Before becoming an author, I was a reader.
Of course, I still read as often as humanly possible, but before publishing my first book, I’d stand in long lines to get authors’ autographs and thank them for writing.
In Hawaii, I shared a cab with screenwriter Jeffrey Arch. Ben Bova helped me locate an artifact for Mars. Laura Lippman taught a week-long workshop that was worth the whole conference. Dave Barry embarrassed me in front of my mother, which made her day. I embarrassed Ridley Pearson when I pointed out his father was in line for an autograph after Pearson gave a keynote speech on humilty.
I had the priviledge of being on a panel discussion at a writer’s conference with Linda Fairstein, whose books inspired the Law & Order SVU series. James W. Hall gave me priceless advice on writing description. David Morrell swapped flying stories with me because, being the consumate researcher, he got his pilot’s license to write a book that featured a pilot.
Steve Berry shared his exhaustive writing process with writers at a conference in Florida. Kristin Higgins is as hilarious in person as the characters in her books.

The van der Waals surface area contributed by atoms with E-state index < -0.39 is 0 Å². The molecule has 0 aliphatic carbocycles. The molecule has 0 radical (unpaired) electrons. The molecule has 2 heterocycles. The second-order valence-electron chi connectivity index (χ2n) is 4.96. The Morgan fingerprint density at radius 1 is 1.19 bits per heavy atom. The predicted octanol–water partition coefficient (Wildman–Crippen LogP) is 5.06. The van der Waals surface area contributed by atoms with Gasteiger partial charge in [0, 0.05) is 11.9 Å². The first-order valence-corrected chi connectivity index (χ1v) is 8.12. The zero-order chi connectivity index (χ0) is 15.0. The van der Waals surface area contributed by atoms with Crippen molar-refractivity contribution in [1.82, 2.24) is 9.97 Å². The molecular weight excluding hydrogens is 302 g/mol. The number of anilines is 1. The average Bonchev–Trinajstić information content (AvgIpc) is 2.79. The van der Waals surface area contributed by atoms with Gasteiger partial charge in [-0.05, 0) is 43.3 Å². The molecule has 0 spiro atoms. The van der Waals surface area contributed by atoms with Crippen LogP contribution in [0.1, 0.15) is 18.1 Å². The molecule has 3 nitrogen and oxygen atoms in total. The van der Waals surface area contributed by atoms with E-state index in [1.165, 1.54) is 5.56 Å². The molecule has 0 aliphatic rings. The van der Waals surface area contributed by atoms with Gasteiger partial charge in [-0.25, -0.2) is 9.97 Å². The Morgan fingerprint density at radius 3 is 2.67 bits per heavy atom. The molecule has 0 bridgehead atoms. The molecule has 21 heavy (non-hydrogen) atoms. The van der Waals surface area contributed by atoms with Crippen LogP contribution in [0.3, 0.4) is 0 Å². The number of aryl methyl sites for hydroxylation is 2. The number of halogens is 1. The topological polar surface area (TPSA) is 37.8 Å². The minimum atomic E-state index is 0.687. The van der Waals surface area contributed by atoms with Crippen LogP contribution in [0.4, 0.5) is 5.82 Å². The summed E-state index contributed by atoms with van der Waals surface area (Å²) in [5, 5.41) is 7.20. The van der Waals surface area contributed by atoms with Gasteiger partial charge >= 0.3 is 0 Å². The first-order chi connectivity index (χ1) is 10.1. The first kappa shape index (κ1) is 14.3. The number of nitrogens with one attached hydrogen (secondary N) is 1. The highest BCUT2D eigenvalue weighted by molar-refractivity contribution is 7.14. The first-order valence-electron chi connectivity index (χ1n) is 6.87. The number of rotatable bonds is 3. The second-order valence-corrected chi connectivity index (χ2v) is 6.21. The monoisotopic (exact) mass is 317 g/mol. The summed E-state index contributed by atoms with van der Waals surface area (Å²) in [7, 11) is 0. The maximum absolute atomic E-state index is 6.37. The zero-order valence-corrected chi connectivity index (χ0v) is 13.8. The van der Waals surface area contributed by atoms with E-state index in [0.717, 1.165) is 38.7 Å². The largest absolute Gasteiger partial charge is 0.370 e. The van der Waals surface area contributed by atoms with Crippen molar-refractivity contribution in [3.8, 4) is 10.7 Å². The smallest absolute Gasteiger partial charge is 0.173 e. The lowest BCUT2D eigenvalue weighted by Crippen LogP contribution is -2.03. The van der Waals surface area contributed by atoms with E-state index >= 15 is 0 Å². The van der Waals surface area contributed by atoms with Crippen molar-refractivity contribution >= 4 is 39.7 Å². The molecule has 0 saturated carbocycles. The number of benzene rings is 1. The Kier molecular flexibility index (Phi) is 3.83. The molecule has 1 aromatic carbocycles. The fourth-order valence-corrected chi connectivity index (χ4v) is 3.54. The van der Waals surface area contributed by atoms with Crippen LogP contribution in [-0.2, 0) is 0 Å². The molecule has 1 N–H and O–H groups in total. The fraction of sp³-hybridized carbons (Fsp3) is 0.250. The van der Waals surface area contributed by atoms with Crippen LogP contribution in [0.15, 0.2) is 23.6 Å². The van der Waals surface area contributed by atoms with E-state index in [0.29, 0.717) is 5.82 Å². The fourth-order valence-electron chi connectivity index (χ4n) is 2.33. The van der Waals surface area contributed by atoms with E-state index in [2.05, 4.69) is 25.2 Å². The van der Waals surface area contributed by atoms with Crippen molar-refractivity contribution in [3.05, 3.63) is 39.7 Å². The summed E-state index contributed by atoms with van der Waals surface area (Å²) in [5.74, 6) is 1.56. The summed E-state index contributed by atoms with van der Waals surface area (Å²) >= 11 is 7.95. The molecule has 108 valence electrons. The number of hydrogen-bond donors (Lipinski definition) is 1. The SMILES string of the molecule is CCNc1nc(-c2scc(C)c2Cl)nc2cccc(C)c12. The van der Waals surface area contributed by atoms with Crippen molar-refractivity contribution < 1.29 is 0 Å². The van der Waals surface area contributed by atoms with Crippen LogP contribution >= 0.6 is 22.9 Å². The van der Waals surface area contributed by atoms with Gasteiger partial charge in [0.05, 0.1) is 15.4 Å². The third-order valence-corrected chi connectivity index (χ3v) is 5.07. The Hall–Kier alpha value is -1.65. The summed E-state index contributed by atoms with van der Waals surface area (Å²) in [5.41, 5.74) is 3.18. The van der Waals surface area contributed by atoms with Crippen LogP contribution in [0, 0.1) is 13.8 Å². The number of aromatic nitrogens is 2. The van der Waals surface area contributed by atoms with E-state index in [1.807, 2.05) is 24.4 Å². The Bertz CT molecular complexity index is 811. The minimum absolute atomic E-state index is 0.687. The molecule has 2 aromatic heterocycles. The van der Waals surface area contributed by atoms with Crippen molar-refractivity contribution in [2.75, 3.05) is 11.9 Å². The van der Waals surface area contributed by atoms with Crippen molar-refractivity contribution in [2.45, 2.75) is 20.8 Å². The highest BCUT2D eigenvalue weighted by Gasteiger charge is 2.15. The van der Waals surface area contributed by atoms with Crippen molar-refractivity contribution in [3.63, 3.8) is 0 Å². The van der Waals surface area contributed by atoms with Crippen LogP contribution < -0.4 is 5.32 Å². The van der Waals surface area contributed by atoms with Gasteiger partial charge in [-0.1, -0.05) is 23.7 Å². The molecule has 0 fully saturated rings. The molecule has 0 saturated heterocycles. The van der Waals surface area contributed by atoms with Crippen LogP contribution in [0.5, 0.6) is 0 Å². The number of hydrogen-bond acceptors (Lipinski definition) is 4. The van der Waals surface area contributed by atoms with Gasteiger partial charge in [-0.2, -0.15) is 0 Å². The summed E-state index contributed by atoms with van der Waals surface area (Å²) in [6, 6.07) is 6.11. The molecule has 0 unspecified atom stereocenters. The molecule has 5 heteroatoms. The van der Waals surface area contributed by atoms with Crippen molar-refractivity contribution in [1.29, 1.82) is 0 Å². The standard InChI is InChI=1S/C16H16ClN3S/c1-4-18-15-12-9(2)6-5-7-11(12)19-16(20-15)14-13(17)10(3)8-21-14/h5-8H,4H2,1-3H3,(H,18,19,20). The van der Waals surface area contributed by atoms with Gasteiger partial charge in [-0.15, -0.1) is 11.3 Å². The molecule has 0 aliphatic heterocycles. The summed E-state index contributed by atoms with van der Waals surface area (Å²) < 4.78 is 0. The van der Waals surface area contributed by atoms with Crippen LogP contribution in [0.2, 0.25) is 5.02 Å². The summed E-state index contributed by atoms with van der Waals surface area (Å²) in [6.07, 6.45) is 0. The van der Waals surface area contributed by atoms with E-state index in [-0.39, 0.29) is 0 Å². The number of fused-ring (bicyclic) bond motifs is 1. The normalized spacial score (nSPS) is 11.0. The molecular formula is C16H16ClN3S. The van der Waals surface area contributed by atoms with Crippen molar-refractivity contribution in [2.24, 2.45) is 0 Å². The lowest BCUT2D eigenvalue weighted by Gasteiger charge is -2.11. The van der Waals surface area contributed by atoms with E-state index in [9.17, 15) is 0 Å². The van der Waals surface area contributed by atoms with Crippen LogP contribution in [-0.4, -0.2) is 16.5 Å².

Each signed book has a story about meeting the author. I have a bookcase of stories.
As an author, I strive to connect with readers on the page and in person.
At a book club in Highlands, North Carolina, I was asked to sign a book for Ann. When I opened the book, it was already signed to Ann. The lady gasped and said she bought the book used and didn’t notice it had already been signed. What were the odds of that?
Readers have shared photos of themselves reading my books at the beach, on a boat, on a plane, at a hunting camp, and at home.
Readers in Japan surprise me. Haven’t done any marketing in Japan. Sales are steady there thanks to someone who spread the word.
Last week a reader from Waynesville, NC wrote to tell me that someone up there was hosting a game of Cow Bingo. She thought I had made up the game in a book. I confess, I stole the idea from living in a rural small town.
Last week a friend told me that she knew a lady who mailed a copy of my book to her niece in New Zealand. It cost her $40 to mail it. I’d have autographed it, if I’d known. Wowza.
Book clubs are the most fun because they ask great questions. Since research is the best part of the writing process, I love to share insider knowledge that didn’t make it into the book. I’m a pilot, so the scenes about flying in South of Justice come from experience.
To all the readers who buy books from newbie authors like me, God bless you! To all the readers who leave reviews on Amazon, Goodreads, BookBub, LibraryThing, and social media, you are golden. Thank you for sharing your love of reading with others and for recommending books by lesser-known authors.
You make this lonely process worthwhile!